Russia-Ukraine Crisis and Global Economy

While we often hear about mobilising alternative sources of crude oil, natural gas, and wheat to offset the grave impact of the crisis, there is less discussion on other strategic commodities. Threatening the fragile post-pandemic recovery of the global economy, the Russia-Ukraine crisis pushed Brent crude oil prices on upward trends. In addition to this, wheat prices are also up by more than 60 per cent, increasing the risk of hunger and civil unrest in economies where governments can’t afford to further subsidise bread, and which depend on large amounts of wheat imports from Russia and Ukraine — mainly those in the North African, Middle Eastern, and South Asian regions. Other strategic commodities are also impacted by the Russia-Ukraine crisis, in addition to crude oil, natural gas, and wheat markets. Undermining the global recovery and adding to inflationary pressures, Putin’s most recent export ban on raw materials could send ripple effects through the global economy.

Undermining the global recovery and adding to inflationary pressures, Putin’s most recent export ban on raw materials could send ripple effects through the global economy.

The electricity generation industry in many countries has shifted away from coal to natural gas and renewable energies. But coal is still the main fuel generating electricity in large developing and emerging economies, such as China (around 65 per cent) and India (around 60 per cent). As of 2020, coal accounted for more than 27 per cent of all energy consumption in the world, second only to oil — at 31 per cent. Around 14 per cent of all global coal briquettes exports are sourced from Russia, making it the world’s third-largest exporter of this strategic commodity that is used heavily in power generation and energy-intensive manufacturing. More specifically, coal dominates the world’s electricity generation capacity. More than 35 per cent of the world’s electricity generation in 2020 took place in coal-fired power plants. Many advanced economies — such as the United States — rely heavily on coal for power generation. In 2020, coal was responsible for about one-fifth of all electricity generated in the United States. A prolonged Russia-Ukraine crisis will disrupt the global coal supply, pushing up electricity and overall energy prices and leading to higher costs of economic activity, especially in energy-intensive manufacturing industries — namely, steel and aluminium mills. However, the impact will likely be short-lived. There are many other players — including the United States, Japan, Germany, and EU economies — in the global iron and steel industry that could replace Russia and Ukraine in the medium to long run. However, current iron and steel price jumps would still impact the global economic recovery with potential negative persistent effects in the long run.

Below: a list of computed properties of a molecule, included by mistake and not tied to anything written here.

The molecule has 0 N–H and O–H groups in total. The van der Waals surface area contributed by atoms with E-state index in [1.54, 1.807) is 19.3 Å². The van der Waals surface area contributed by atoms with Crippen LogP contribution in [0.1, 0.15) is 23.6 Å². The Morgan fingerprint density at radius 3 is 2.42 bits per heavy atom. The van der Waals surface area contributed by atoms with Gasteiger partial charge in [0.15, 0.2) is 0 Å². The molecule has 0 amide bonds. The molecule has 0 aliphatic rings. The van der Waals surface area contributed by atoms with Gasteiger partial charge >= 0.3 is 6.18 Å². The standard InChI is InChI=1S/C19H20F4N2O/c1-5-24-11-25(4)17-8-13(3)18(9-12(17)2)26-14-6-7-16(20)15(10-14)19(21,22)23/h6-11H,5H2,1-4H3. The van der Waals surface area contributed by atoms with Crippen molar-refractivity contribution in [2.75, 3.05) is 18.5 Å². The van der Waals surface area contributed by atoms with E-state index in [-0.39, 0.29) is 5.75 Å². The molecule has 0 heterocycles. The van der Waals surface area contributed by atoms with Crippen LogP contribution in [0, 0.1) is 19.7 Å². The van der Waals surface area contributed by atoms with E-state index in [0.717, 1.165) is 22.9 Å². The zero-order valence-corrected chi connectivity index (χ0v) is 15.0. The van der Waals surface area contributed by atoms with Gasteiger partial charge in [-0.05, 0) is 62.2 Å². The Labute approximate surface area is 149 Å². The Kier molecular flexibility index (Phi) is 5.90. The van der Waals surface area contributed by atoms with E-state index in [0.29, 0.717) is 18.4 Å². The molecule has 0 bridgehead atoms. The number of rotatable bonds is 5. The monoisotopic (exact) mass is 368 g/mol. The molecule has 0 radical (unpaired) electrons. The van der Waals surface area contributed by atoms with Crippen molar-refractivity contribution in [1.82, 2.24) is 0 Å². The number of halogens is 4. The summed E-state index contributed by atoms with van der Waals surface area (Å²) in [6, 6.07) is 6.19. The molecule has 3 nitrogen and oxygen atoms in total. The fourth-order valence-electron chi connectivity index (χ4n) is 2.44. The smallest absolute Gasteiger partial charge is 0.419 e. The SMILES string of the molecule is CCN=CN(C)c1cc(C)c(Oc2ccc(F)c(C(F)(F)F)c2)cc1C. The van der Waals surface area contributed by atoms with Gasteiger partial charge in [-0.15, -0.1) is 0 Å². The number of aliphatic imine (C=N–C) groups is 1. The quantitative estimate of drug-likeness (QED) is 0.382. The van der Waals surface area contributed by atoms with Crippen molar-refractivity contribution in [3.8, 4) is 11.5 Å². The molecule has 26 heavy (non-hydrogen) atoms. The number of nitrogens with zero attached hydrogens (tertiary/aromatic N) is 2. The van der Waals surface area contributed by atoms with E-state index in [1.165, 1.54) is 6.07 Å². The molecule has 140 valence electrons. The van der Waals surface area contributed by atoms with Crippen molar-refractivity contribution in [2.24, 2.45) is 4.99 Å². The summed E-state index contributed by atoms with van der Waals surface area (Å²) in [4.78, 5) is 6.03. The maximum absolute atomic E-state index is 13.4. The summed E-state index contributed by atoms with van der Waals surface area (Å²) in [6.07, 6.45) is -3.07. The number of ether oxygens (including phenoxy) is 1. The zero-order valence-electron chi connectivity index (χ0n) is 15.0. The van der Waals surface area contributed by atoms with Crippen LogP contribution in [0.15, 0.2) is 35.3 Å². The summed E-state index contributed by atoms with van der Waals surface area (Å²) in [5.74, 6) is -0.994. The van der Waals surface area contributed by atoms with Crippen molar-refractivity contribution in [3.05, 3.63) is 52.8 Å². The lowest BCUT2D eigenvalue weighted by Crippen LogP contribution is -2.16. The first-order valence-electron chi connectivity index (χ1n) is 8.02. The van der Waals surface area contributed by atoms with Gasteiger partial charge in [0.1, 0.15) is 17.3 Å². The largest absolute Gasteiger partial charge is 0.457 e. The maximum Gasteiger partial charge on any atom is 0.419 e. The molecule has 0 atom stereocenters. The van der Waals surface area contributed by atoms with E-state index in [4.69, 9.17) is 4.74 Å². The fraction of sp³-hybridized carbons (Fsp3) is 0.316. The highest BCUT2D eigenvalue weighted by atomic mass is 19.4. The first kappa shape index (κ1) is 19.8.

Steel and iron are central to the functioning of modern societies. They are used in a wide range of industries, from infrastructure, buildings, machinery, and defence, to transportation, appliances, furniture, and many other household and manufacturing items. Hence, disruptions in iron and steel production in Russia and Ukraine could undermine global economic activity, as Russia and Ukraine account for 7.5 per cent of global iron and steel exports — Russia ranking 5th with a total of 5.2 per cent and Ukraine ranking 15th with a 2.3 per cent share of global exports.

Russia is responsible for 10 per cent of global raw aluminium exports, closely following Canada. Aluminium is central to transport, manufacturing, machinery, appliances, and furniture industries, all of which would suffer from the aluminium supply disruptions caused by the Russia-Ukraine crisis. Similar to iron and steel, however, the aluminium industry has other sizable players —Canada, the United Arab Emirates, India, Norway, Australia, and Malaysia–which can, fully, or at least partially, replace Russian aluminium production in the medium to short-run.

Neon is a byproduct of steel manufacturing and is central to the semiconductor industry. Around half of the world’s neon is supplied by Russia and Ukraine, and more than 90 per cent of neon used in the US chip industry is sourced from Ukraine. The negative impact of neon shortages on an already ailing semiconductor industry cannot be underestimated. Its ripple effect would reach far across the global economy. Russia accounts for 16 per cent and 24 per cent of platinum and palladium global exports, respectively. These metals are mainly used in jewellery, dentistry, and electronics — as electrical contacts, and catalytic converters.

Palladium is also used in the semiconductor industry, which has already suffered from supply bottlenecks and demand shocks caused by the pandemic over the past two years. Hence, platinum and palladium supply shocks will disrupt the production of a wide range of products, from home appliances and automobiles to industrial machinery and other electronic gadgets.

We are two weeks into the worst crisis that Europe has faced since World War II. Many experts anticipate a prolonged period of geopolitical tension with elevated prices and risk premiums across all commodities and foods, especially those directly sourced from Russia and Ukraine.

Tariq Wazir Ali


Oil Marketing Association of Pakistan

Link to article:


Leave a Reply

Your email address will not be published. Required fields are marked *